Look for skeletons in the closet The media has a wealth of public information at its disposal, especially from police and court records, that can be used to conduct background checks on candidates running for office in municipal elections. “We do a little bit of investigative work on candidates when they announce, checking into their background as far as any legal troubles,” said Jeff Brown, news editor of The Dover Post in Delaware’s capital city.
Experiment with new storytelling methods Incorporating more visual storytelling elements can help keep your audience interested in the election and draw them in to your campaign coverage. “Very few people will read a 30-inch story previewing a school board race,” said Paul Osmondson, editor of The Herald in Rock Hill, S.C.
Get your whole newsroom informed Covering a statewide election is a big undertaking for any newsroom, and it will involve a huge portion of its staff in one way or another. Preparation needs to extend to everyone, not just state politics beat reporters.
September 27th, 2007 • Quill Archives
Study: Journalism industry recovery beginning to level off
The job market is flattening and benefits packages are declining for journalism and mass communication graduates entering the work force. The downturn ends two years of industry recovery, according to the 2006 Annual Survey of Journalism and Mass Communication Graduates conducted at the James M.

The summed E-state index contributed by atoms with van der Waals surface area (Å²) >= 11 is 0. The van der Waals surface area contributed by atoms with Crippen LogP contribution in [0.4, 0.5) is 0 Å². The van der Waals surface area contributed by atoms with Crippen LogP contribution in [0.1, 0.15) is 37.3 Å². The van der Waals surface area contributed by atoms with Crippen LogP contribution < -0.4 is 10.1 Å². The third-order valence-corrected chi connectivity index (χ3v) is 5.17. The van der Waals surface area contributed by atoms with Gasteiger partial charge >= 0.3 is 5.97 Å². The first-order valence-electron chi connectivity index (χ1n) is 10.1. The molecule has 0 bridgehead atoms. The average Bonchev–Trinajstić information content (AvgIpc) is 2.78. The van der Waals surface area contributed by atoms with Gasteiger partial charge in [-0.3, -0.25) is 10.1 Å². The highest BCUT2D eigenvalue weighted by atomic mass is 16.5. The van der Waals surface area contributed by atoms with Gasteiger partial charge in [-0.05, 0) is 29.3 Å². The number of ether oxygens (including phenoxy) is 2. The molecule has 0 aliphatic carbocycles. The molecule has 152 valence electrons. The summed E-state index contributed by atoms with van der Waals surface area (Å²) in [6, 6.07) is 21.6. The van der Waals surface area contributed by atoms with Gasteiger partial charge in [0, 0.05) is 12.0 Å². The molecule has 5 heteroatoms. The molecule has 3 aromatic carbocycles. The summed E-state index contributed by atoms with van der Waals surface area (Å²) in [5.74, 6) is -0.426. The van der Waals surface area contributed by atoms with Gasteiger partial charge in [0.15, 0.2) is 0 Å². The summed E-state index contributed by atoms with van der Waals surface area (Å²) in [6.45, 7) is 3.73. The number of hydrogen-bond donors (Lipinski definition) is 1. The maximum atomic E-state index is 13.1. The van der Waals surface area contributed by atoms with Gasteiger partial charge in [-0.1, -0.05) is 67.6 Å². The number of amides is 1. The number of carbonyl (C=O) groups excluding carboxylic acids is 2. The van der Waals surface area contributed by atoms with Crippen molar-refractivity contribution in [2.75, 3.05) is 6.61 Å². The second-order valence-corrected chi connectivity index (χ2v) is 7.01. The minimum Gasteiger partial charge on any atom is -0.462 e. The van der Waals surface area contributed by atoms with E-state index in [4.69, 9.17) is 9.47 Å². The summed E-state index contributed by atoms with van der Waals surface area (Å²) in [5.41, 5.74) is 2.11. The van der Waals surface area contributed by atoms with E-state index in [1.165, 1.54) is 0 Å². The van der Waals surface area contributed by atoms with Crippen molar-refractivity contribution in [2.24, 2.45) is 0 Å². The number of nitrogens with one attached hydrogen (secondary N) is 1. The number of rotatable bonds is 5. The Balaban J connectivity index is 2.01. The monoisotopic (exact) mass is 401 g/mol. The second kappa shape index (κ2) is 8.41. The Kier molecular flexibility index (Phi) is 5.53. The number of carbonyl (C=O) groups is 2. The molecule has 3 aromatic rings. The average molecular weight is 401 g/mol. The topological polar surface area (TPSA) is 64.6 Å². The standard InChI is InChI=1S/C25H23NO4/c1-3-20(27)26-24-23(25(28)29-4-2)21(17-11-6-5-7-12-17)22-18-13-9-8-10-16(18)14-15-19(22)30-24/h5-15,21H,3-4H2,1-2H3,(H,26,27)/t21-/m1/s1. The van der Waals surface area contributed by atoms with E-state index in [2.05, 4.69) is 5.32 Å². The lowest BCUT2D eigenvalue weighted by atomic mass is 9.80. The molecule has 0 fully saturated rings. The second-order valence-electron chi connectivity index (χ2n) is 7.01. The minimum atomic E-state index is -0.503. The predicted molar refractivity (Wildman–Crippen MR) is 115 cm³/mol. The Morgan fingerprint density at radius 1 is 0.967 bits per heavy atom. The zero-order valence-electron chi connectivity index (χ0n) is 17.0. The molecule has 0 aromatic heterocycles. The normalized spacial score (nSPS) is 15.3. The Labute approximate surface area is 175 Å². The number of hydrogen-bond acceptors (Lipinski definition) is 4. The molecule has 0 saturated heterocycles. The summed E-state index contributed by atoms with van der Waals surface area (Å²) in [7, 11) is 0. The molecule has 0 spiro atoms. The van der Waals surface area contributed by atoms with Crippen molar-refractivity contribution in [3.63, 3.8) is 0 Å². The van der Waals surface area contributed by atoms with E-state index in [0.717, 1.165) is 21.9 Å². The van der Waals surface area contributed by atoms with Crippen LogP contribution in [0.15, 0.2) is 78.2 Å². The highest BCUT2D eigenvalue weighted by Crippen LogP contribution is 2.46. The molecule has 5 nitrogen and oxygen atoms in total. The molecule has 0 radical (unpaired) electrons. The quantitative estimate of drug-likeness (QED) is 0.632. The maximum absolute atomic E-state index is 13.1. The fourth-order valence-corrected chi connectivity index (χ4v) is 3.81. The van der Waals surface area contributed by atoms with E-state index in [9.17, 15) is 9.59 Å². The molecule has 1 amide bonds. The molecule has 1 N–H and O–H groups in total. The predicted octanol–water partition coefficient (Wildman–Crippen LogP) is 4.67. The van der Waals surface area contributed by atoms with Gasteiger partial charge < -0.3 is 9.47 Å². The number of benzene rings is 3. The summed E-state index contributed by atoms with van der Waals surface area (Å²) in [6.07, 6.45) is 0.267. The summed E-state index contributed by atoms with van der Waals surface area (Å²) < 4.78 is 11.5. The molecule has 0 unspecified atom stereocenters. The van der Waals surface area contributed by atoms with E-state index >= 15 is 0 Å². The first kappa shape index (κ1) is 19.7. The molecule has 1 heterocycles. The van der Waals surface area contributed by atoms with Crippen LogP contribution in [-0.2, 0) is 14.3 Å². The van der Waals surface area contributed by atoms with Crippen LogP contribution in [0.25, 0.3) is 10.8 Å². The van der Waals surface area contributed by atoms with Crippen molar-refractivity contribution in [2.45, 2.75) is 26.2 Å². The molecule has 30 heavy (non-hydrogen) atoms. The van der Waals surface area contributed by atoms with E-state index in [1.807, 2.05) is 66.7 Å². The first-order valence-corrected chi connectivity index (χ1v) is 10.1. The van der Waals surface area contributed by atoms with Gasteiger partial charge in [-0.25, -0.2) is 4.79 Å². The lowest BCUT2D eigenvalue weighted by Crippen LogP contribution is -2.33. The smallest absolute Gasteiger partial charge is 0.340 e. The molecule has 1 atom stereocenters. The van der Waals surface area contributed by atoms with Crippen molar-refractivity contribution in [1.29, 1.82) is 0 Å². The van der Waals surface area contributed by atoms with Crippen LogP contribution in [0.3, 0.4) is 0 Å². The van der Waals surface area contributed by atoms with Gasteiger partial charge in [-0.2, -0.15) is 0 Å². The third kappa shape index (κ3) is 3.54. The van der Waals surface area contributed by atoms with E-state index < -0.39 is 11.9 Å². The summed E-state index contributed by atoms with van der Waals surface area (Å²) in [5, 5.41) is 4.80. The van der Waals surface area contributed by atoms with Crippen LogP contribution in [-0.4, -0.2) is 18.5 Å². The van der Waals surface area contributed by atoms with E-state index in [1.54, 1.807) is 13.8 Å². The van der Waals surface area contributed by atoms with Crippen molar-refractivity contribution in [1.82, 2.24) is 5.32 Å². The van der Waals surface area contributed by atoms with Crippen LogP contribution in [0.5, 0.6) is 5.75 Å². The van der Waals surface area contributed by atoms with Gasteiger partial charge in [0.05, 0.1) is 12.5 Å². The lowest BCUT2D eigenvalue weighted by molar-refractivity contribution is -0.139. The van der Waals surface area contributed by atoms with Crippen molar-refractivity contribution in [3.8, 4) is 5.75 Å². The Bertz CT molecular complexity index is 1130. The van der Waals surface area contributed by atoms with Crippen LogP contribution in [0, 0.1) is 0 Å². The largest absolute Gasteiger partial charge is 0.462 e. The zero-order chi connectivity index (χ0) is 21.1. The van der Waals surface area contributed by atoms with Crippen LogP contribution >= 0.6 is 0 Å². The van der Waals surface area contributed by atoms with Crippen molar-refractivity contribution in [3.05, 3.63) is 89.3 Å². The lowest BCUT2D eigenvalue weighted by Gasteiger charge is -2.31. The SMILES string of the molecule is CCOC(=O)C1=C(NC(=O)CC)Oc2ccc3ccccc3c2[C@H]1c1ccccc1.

September 1st, 2007 • Quill Archives
Federal shield law one step closer to becoming reality
A federal shield law, known as the Free Flow of Information Act, gained approval by voice vote from the House Judiciary Committee on Aug. 1, bringing it one step closer to passage. The House bill (HR 2102) was authored by Rep.
In the wake of heightened government secrecy in the post-9/11 era, one media outlet has responded by making freedom of information news coverage a full-time job. The government secrecy beat at Cox News Service’s Washington Bureau was the brainchild of bureau chief Andy Alexander, who dreamed up the position in response to the heightened levels of secrecy — not just in the Bush administration but at state and local levels.
Journalists have been fighting what they view as government and agency abuse of Freedom of Information laws for as long as the laws have been on the books. Now, in cases where FOI laws have been deemed to be over-used or purposely abused by the public they are intended to benefit, governments are fighting back.
The U.S. Senate unanimously passed a bill Aug. 3 that would strengthen the Freedom of Information Act and close existing loopholes. The vote ended months of deadlock on the measure and has brought FOIA one step closer to reform. The 110th Congress has seen the introduction of legislation proposing the most significant overhaul to the Freedom of Information Act in more than a decade, when the Electronic Freedom of Information Act Amendments of 1996 helped bring federal public records law into the modern age.
Computers and databases have revolutionized how public information is created and stored. But the technology has not necessarily translated into better access for the media. Many journalists across the country are discovering that getting digital records has become more of an obstacle simply because of the format, not the content.